• sea salt
  • cherry tomatoes

DIRECTIONS

  • Take your frying pan, pick off little egg bits that didn’t fully come off when you washed it, and then heat it up on the stove top at a medium heat.  Put a little olive oil in that pan.
  • Press the garlic and add it to the pan.
  • While the frying pan is heating up, use the Veggetti that you bought months ago but don’t use often enough and laugh every time you say the name and send that zucchini through it like it’s a woodchipper.  It is a satisfying exercise, twisting a zucchini through and watching it become veggie ribbons on the other side. Like a Play-Doh spaghetti maker you’re actually encouraged to eat the efforts of.

  • Slice a few of those cherry tomatoes and keep them at the ready.  Their time is coming.
  • Once the pan is hot, add the zucchini noodles (ZOODLES!) to it.  Stir here and there so it cooks evenly.  Add some sea salt to taste.  Once the zoodles are cooked to your preferred texture (I like mine a little al dente, Chris likes his cooked well, Birdy hates them entirely, the little Guy will eat anything in any form), add the cherry tomatoes until they are warm and then pull the pan from the heat.

  • Pour the whole concoction into a bowl.  I like to drain the zoodles after they cook to get rid of some of the water that collects, but not too much.
  • Eat it with your face.

A medium zucchini nets out at about 7 carbs, and the tomatoes add a few more, so I ended up bolusing for 10 grams of carbs and don’t usually see any kind of BG bounce.  Your diabetes may vary, though.

In the KNOW … Foods.

I was asked to review a box of KNOW foods, and I did that.  Forced to try waffles and muffins?  Twist my damn arm.

Actually, I didn’t do it alone, as the review process became a neighborhood taste-testing party.  We made a chart.  It was a thing.  Check out the review over at A Sweet Life!

Cauliflower Rice.

Not a cook.  Nope, not me.  Which is why this recipe for cauliflower rice was so useful, because it requires little thought, little cooking, and very little insulin.

Cauliflower rice

  • Buy a head of cauliflower.  Become friends with it.  And then rip it into small sections, keeping hold of mostly the florets (the tops of the trees, in Bird terms) and discard the stiffer stems.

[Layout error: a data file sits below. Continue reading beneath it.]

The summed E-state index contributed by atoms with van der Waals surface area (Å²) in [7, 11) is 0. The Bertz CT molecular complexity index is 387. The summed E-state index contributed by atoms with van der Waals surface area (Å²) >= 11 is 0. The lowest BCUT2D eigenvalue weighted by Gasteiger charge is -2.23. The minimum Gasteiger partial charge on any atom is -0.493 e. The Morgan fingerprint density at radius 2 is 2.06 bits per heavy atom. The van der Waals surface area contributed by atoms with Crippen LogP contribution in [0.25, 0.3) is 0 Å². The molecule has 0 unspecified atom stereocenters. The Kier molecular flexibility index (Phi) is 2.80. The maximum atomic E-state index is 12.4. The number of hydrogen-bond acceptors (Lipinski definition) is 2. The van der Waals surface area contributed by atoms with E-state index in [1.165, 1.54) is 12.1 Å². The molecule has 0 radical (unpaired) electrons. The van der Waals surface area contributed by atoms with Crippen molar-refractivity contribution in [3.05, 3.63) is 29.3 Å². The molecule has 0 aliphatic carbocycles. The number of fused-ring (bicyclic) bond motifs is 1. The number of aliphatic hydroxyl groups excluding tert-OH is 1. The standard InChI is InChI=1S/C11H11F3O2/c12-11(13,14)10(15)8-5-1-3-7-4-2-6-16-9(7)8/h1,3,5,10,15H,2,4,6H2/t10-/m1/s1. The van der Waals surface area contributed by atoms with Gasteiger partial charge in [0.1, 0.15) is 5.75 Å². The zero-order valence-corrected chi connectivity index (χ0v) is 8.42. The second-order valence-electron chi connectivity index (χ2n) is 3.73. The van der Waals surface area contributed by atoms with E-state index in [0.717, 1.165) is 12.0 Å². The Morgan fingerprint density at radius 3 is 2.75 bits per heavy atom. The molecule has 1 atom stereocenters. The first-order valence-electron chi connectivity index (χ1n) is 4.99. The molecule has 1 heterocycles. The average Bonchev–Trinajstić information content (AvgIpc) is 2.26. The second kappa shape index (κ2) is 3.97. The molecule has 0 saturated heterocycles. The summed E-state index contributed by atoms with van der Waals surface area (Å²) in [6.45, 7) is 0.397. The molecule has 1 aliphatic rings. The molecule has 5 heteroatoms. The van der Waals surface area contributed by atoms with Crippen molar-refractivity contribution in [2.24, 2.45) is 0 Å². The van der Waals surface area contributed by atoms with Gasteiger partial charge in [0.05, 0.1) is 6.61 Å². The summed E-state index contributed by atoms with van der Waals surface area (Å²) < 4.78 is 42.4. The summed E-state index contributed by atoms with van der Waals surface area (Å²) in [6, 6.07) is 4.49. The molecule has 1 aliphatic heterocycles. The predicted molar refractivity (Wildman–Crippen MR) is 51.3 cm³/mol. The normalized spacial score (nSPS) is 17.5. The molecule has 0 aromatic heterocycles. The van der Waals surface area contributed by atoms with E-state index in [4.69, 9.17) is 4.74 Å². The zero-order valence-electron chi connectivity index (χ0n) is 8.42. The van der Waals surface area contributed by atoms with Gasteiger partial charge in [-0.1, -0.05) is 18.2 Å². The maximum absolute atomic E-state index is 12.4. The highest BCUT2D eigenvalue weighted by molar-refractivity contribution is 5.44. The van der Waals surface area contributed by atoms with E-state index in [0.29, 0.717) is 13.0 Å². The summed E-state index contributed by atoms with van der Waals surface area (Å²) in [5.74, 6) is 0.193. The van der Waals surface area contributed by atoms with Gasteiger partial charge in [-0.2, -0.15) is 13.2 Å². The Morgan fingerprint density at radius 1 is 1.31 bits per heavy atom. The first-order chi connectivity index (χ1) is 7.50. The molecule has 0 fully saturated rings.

• Rinse the florets.  Dry them.
  • Put them in a bowl and mix with a little bit of olive oil and salt, to taste.  Also add garlic, if you’re gross.  (We’re gross.)
  • Take a food processor, if you’re one of those fancy people who has a food processor, and pulse the florets for 20 – 30 seconds in order to reduce them down to the teeny rice sized bits.  If you’re not the fancy type who has a food processor, take the blender and use that.  And if you’re full analog, grab a giant cheese grater and grate the florets.  (This last option will take a long time and you may be adding finger to your rice, so choose wisely.)
  • Fluff the “rice” with a fork and put into a bowl.
  • Take a picture of the bowl and realize it doesn’t photograph well, but put it on Instagram anyway.
  • Realize the whole process took four minutes and high five yourself for making such a healthy thing in minimal minutes.

Cauliflower rice

A post shared by Kerri Sparling (@sixuntilme) on

At our house, we used the cauliflower rice as a base for our eggplant parmesan, replacing the pasta.  I won’t lie and say it tastes just like pasta, but I won’t lie and say it caused a wildly high blood sugar, either.  We had eggplant parmesan that required 1.8u of insulin to cover it (mostly for the pasta sauce carbs).

Most recipes online that I saw clocked the cauliflower rice in at 5 grams of carbs per cup, so that’s the ratio I used to calculate my insulin doses.  Which means I did not bolus at all for it, since I only had a half a cup and my I:C is 1:12.

WARNING:  If you put it in your fridge overnight, even if it is in a tightly-sealed tupperware container, your whole fridge will smell like gas.  And not the “runs my car” sort of gas.   Beware.